By PNHP –
Official estimates by the Census Bureau showing a dramatic spike of 4.3 million in the number of Americans without health insurance in 2009 – to a record 50.7 million – underscore the urgency of going beyond the Obama administration’s new health law and swiftly implementing a single-payer, improved Medicare-for-all program, according to Physicians for a National Health Program, a 17,000-member physician group.
The Census Bureau reported that 16.7 percent of the population lacked health insurance coverage in 2009, up from 15.4 percent in 2008, when 46.3 million were uninsured.
Lack of health insurance is known to have deadly consequences. Last year researchers at Harvard Medical School showed that 45,000 deaths annually can be linked to lack of coverage.
“Tragically, we know that the new figures of uninsured mean a preventable annual death toll of about 51,000 people – that’s about one death every 11 minutes,” said Dr. Quentin Young, national coordinator of PNHP. Young is a Chicago-based retired physician whose private medical practice once counted President Obama among its patients.
Young said that even if the administration’s new health law works as planned, the Congressional Budget Office has projected about 50 million people will be uninsured for the next three years and about 23 million people will remain uninsured in 2019.
“Today’s report suggests those projections are likely too low,” he said.
The jump of 4.3 million uninsured is the largest one-year increase on record and would have been much higher – over 10 million – had there not been a huge expansion of public coverage, primarily Medicaid, to an additional 5.8 million people.
The rise in the number of uninsured was almost entirely due to a sharp decline in the number of people with employer-based coverage by 6.6 million. In 2009, 55.8 percent of the population had such coverage, having declined for the ninth consecutive year from 64.2 percent in 2000.
The record-breaking number of uninsured – exceeding 50 million for the first time since the Census Bureau started keeping records – includes 10 million children.
The biggest jumps in the percentage of uninsured were in Alabama, Oklahoma, Ohio, Missouri, Georgia, Delaware, North Carolina and Florida. In terms of absolute numbers, the biggest increases were in California, Florida, Texas, Ohio, Georgia, North Carolina, Illinois, Alabama, Michigan and Pennsylvania. In Massachusetts, 295,000 people remain uninsured despite that state’s 2006 reform. (See link below for historical tables of the uninsured by state.)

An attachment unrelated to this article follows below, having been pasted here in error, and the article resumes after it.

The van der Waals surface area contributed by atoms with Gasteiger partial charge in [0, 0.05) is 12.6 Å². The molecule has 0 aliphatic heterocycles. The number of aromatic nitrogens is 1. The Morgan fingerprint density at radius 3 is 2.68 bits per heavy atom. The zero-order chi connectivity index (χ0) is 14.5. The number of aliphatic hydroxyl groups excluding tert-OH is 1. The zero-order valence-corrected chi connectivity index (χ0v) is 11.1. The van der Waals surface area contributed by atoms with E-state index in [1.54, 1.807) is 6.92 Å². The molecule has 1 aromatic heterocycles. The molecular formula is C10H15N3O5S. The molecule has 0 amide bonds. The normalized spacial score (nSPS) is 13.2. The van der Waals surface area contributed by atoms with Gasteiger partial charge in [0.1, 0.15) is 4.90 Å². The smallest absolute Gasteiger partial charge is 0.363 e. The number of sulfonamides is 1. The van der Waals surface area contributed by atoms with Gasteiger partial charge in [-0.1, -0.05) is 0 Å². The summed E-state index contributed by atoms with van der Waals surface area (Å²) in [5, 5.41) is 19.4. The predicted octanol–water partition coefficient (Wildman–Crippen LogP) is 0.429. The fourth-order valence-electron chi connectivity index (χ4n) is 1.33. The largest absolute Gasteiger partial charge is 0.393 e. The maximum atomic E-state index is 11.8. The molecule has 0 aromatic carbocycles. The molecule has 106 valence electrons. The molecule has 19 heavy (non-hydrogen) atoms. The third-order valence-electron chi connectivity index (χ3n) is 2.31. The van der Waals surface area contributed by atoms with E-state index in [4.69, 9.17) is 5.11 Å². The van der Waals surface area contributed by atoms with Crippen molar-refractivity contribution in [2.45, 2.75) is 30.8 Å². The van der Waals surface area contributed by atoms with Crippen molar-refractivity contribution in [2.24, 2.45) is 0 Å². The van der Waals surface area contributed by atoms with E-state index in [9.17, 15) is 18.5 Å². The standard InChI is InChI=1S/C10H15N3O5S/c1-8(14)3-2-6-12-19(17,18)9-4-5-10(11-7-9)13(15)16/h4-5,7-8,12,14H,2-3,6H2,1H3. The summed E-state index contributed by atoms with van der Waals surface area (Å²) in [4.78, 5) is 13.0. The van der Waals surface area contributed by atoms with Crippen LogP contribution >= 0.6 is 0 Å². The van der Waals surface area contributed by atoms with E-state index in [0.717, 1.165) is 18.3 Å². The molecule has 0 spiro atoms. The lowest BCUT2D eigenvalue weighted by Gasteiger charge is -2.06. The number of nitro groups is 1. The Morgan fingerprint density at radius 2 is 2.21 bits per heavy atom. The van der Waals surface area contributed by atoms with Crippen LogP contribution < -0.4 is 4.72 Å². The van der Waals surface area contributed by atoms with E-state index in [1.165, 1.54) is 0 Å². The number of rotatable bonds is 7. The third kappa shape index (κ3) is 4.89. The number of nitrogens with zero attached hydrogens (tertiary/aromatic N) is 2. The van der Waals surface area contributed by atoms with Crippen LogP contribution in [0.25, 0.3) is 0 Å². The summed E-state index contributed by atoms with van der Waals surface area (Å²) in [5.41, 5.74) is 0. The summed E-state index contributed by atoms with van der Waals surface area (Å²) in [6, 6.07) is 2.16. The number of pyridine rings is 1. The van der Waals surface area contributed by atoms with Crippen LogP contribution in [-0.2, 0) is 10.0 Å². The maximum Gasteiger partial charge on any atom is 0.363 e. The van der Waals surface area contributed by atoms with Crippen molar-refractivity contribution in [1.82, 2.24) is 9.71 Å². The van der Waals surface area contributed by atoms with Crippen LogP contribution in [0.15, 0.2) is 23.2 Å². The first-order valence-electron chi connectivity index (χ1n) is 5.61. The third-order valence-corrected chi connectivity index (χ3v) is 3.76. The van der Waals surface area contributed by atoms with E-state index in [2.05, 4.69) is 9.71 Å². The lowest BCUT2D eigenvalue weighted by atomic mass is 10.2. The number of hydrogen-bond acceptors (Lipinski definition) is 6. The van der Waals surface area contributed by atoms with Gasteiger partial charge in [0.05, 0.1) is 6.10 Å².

“The only way to solve this problem is to insure everyone,” Young said. “And the only way to insure everyone at a reasonable cost is to enact single-payer national health insurance, an improved Medicare for all. Single payer would streamline bureaucracy, saving $400 billion a year on administrative overhead, enough to pay for all the uninsured and to upgrade everyone else’s coverage.”
Dr. Olveen Carrasquillo, a PNHP board member and chief of general internal medicine at the University of Miami’s Miller School of Medicine, noted that the Census Bureau was once again silent on the pervasive problem of “underinsurance.”
“Not having health insurance, or having poor quality insurance that doesn’t protect you from financial hardship in the face of medical need, is a source of mounting stress and poor medical outcomes for people across our country,” Carrasquillo said. New research has found that about 14.1 million children and 25 million non-elderly adults were underinsured in 2007, a figure that is likely much higher today.
“The government subsidies under the new health law will not be sufficient to provide quality and affordable coverage to the vast majority of Americans,” he said. “Tens of millions will remain uninsured, underinsured and without access to care. We need more fundamental reform to a single-payer national health insurance program.”
State-by-state data on the uninsured from 2006-2009 can be found here.